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GOP's issue: Obama’s experience

NBC News’ Washington bureau chief and host of "Meet the Press" discusses the complaints about President Bush stepping into the Decision '08 race and the role Hillary Clinton can still play.
/ Source: NBC News

Msnbc: Tim, the White House denies it, but the Barack Obama campaign is accusing President Bush of targeting the Democratic frontrunner with comments Thursday in Israel, where he warned about negotiating with terrorists.  It got some pretty sharp reaction.

Russert: It’s a dividing line.  There’s no doubt about it. The Republicans have concluded they cannot run on the Iraq war or on the economy or on eight years of George W. Bush.  The three special congressional elections have demonstrated how much damage there has been to the Republican brand according to the Republicans - Tom Davis from Virginia and others.

And so, the way they believe to make this race competitive or beat Barack Obama is to say, “Never mind the issues.  Let’s talk about whether or not he has the experience to be commander in chief - naïve, in the words of John McCain -- whether he’s up to the task or up to the job.”

One of the ways to look at that, they will say, is his judgment or lack thereof.  He wants to sit down and talk with the Iranian president and other similar despots.

The Democrats pounced on it.  Why?  Because the president was offshore, speaking to a parliament of a foreign government, which they say is an inappropriate forum to discuss domestic politics.  Secondly they say, “Just a second Mr. President.  What about Moammar Gadhafi of Libya?  What about Kim Jong Il of North Korea?  You’ve engaged them.”

Then they quote Colin Powell, as Bush’s former Secretary of State and Robert Gates, his current Secretary of Defense, who have both talked about engagement.  And suddenly we have a serious and legitimate political debate.  I think it’s healthy.

Msnbc:  Is there some benefit in this to Barack Obama, because it seems as if the Republicans are now saying the debates are over and it’s time to start the general election campaign?

Russert:  Absolutely, because it’s directed at Barack Obama.  And who rushed to Obama’s defense?  Hillary Clinton.  She was seen there as defending the presumptive nominee of the Democratic Party - not a position she wanted to be in, but she had no choice.

Msnbc: With the Democratic delegate count being the way it is, is Hillary Clinton still in the race just to raise money so she can eliminate her campaign debt.

Russert: The law is simple.  She cannot carry that personal debt past the convention in August.  If she does not pay herself back the $11 million she gave the campaign, she, in effect, loses it.  So I think the idea of being in the race, keeping the campaign up and running and raising some money, all works for her.  If in fact her message is based on issues and not attacking Obama, she could help unify the party.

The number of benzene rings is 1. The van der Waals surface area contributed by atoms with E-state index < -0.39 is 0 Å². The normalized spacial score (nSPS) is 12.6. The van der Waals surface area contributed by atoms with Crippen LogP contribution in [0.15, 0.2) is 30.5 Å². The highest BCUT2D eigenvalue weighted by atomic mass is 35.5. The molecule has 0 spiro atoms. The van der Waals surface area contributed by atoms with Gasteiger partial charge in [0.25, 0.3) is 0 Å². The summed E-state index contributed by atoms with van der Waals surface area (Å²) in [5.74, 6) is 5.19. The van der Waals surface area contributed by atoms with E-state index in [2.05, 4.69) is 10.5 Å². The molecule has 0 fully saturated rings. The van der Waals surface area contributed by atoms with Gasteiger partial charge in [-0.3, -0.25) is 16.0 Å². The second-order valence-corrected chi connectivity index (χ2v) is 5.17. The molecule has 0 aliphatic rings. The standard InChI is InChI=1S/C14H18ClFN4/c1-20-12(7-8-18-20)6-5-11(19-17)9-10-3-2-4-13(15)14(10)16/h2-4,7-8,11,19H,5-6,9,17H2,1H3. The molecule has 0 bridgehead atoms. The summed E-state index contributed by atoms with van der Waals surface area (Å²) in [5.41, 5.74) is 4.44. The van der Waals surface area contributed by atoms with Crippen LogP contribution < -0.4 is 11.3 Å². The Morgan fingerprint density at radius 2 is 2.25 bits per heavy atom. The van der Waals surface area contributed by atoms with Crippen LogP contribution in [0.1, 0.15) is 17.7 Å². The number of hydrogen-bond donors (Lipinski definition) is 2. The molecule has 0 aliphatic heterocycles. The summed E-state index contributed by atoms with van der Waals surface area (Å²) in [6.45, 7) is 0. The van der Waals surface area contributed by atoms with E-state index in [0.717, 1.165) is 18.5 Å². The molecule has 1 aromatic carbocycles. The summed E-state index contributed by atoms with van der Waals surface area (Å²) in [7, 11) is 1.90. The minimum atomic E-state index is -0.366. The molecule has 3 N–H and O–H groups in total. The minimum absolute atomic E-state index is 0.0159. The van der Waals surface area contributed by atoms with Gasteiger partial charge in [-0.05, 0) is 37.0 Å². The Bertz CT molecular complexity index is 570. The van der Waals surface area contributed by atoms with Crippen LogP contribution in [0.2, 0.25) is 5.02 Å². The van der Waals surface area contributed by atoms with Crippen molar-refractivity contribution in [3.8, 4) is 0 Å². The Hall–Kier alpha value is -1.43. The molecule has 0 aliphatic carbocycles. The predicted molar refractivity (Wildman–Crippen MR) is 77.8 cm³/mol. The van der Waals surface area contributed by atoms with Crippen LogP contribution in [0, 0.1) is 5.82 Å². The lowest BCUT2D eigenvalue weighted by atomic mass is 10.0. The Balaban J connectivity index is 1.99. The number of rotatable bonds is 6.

The flow of superdelegates to Obama continues.  The math just gets more and more difficult, to the point where she would have to win over 90 percent of the remaining delegates.  And many close to her campaign acknowledge she’s simply going through the motions.

Msnbc: On the other side of the campaign trail, Thursday, John McCain said he could see the beginning of a troop withdrawal from Iraq in 2013, if he were to become president.  Is this positioning himself for November and those who say McCain would be a continuation of the Bush years?

Russert:  Sen. McCain will say, “I never put a timeline on it. We won’t leave until there’s victory.”

But by mentioning that his goal is 2013, he is suggesting that he has to deal with the problem, in the voters’ minds.  I don’t think the McCain campaign, the day they were rolling out their priorities for a first term, were expecting the president to step into the news the way he did. Senator McCain has been trying very hard to suggest he would not the third Bush term.  But Thursday it looked very much like a tag team – Bush-McCain against Obama.

Msnbc:  What’s coming up Sunday on Meet the Press?

Russert:  We have one of those increasingly rare, endangered species – an undeclared superdelegate by the name of Jim Webb, the Democratic senator from Virginia.  Where does he stand on this presidential race? Is he interested in the vice presidency? Where does stand on the issue of sitting down and having discussions with foreign leaders like the president of Iran?  Then in our political roundtable, we’ll have some insiders:  Mike Huckabee, the former Arkansans governor and presidential candidate – does he want to be vice president?  Harold Ford, Jr., the former congressman from Tennessee, Democratic strategist Bob Shrum and Republican strategist Mike Murphy.  All on Meet the Press.  Another interesting Sunday morning coming up.